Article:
Summer: Red-tailed hawks, turkey vultures, cedar waxwings, grackles, great blue herons, American goldfinches, eastern kingbirds, gray squirrels, chipmunks, groundhogs, painted turtles basking on logs, egg fragments from raided turtle nests, garter snakes, leopard frogs, bumble bees, dragonflies, damselflies, monarchs, sulphur butterflies, Carolina locusts flying up from the ground, fireflies at nightfall, ox-eye daisy, black-eyed Susan, Queen Anne’s lace, tall white clover, common milkweed, Canada goldenrod and poison ivy. Common sounds:  Red-eyed vireo, cedar waxwing, American goldfinch, song sparrow, house wren, green frog, dog-day Cicada, crickets

The song of the Red-eyed Vireo is one of the most common sounds of summer on bike trails. (Drew Monkman)

House Wrens are inveterate singers – Carl Welbourn

 

 

 

 

 

 

 

 

Fall:  Blue jay, large flocks of blackbirds, migrating turkey vultures, Canada geese, ring-billed gulls, deer in fields, beavers active in wetlands, squirrel nests in trees, baby snapping turtles, woolly bear caterpillars crossing roads, red and yellow meadowhawk dragonflies,  colour change in leaves from  early September (e.g., Virginia Creeper, sumac) to early Nov. (tamaracks, oaks), abundant purple New England aster and various white asters, puffball and shaggy mane mushrooms. Common sounds: Blue jay, American crow, Canada geese, crickets

Spring: American robins, red-winged blackbirds, mallards, tree swallows, song sparrows, yellow warblers, groundhogs, muskrats, baby painted turtles, turtles laying eggs, spawning fish, mourning cloak butterflies, midges, green darner dragonflies, tent caterpillars, bumble bees, pussy willows, coltsfoot, trilliums, trout lily, fiddleheads, blooming trees and shrubs, emergence of leaves. Common sounds: Spring peeper, chorus frog, ruffed grouse, American robin, red-winged blackbird, song sparrow, northern flicker, woodpeckers drumming

A few itineraries

The following roads and trails offer different habitat types and a wide variety of species. The roads are relatively free of traffic. To learn about other quiet routes in the Peterborough area, go to biketoptbo.ca/longer-rides/city-cycling-routes/ Created by Cary Weitzman, this site is a treasure-trove of information. Printed maps are available as well at City Hall and local bike shops.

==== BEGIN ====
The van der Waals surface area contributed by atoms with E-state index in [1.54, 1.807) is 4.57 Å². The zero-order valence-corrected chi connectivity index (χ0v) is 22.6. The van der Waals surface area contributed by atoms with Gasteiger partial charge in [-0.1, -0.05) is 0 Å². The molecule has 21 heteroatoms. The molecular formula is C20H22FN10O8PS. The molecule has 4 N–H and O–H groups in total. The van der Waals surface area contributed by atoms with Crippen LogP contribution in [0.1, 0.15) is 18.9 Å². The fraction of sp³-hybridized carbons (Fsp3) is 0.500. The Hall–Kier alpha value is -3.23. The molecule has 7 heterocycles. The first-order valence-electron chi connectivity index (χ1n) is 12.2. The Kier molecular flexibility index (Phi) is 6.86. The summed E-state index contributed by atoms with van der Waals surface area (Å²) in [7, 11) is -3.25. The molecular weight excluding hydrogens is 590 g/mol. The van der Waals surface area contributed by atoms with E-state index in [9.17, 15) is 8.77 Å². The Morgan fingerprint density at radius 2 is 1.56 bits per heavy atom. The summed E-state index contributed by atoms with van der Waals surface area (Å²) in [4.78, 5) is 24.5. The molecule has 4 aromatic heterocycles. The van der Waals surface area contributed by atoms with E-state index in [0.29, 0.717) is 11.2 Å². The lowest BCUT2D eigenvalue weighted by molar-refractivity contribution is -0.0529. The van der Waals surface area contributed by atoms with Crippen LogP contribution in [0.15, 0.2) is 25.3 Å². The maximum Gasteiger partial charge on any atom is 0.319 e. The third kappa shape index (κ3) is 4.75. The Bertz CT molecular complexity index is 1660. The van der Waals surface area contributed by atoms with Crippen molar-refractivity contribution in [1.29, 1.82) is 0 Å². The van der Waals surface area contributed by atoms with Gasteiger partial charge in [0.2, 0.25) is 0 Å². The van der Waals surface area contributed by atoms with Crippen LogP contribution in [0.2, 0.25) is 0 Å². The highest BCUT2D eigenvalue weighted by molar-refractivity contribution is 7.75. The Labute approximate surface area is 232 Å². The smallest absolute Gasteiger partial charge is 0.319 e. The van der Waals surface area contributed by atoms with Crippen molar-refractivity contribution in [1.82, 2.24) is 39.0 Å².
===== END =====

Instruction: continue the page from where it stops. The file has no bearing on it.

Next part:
1. Hubble Road (east of Stony Lake off Cty Rd 44) Rare birds.
  2. Sandy Lake Road (30 minutes north of Havelock on Cty Rd 46) Rare birds and butterflies.
  3. County Road 24: Start at Cty Rd 18 and follow north to Cty Rd 20, north to 10th Line and east to Cty Rd 25. Return the same way. Great wetland and field habitat.
  4. Fifth Line west from Bridgenorth Trail parking lot to Pinehill Road. Follow Pinehill to Steinkrauss Drive and continue north through residential streets of Bridgenorth to East Communication Road. Follow to Miller Creek Conservation Area on 7th Line. Return to 5th Line by way of Bridgenorth Trail. Great views and varied habitat.
  5. Roads in provincial parks such as Petroglyphs, Presqu’ile and Carden Alvar.
  6. Trans-Canada Trail (gravel) from Jackson Park, through Lily Lake Wetland and on to the trestle bridge past Orange Corners Road. Wetland species, diverse shrubs and flowers
  7. Trans-Canada Trail (gravel) from Lang to Hastings. High butterfly diversity, deer
  8. Rotary Greenway Trail (paved and gravel) from Peterborough at Parkhill East, past Meadowvale Park, past Trent University, north to County Road 33 and east to Lakefield Sewage Lagoons. Back track and continue up to Lakefield and west to D’eyncourt Street to Lakefield Marsh. Warblers, sparrows along trail; ducks at lagoons, along river and at Lakefield Marsh
  9. Little Lake Loop (roads and trail) Little Lake Cemetery north to Millennium Park and across pedestrian bridge to Beavermead Park and Ecology Park. Ducks in spring on Little Lake; songbirds and feeders at Ecology Park
  10. Parkway Corridor (paved) from Jackson Park to Cumberland Street. Retention pond with ducks. Birds in dense vines at Cumberland end.


Rotary Greenway Trail where it traverses the Promise Rock Nature Area -Drew Monkman

 

 

 

 

 

 

 

 

 

Fun activities

  1. Do a family scavenger hunt by using the species and sounds above to make a checklist.
  2. Go on a sounds ride – how many different natural sounds can you hear?
  3. Count an individual species – how many monarch butterflies, turkey vultures or other species can you spot?
  4. Choose your own “Magic Spot”. Find a quiet, nature-rich location along the road or trail where you can get off the bike, sit quietly for five or 10 minutes and relax. Note seasonal changes.
  5. If you love birding, do a “Big Day” to see how many bird species you find over the course of a day. Former Peterborough resident, Jody Allair, a staff member at Bird Studies Canada, did his Great Canadian Birdathon by bike this spring and found 132 species. He and his team biked 32 kilometres in the Long Point area on Lake Erie.

I’d like to thank Chris Risley and Marilyn Freeman in the preparation of this article.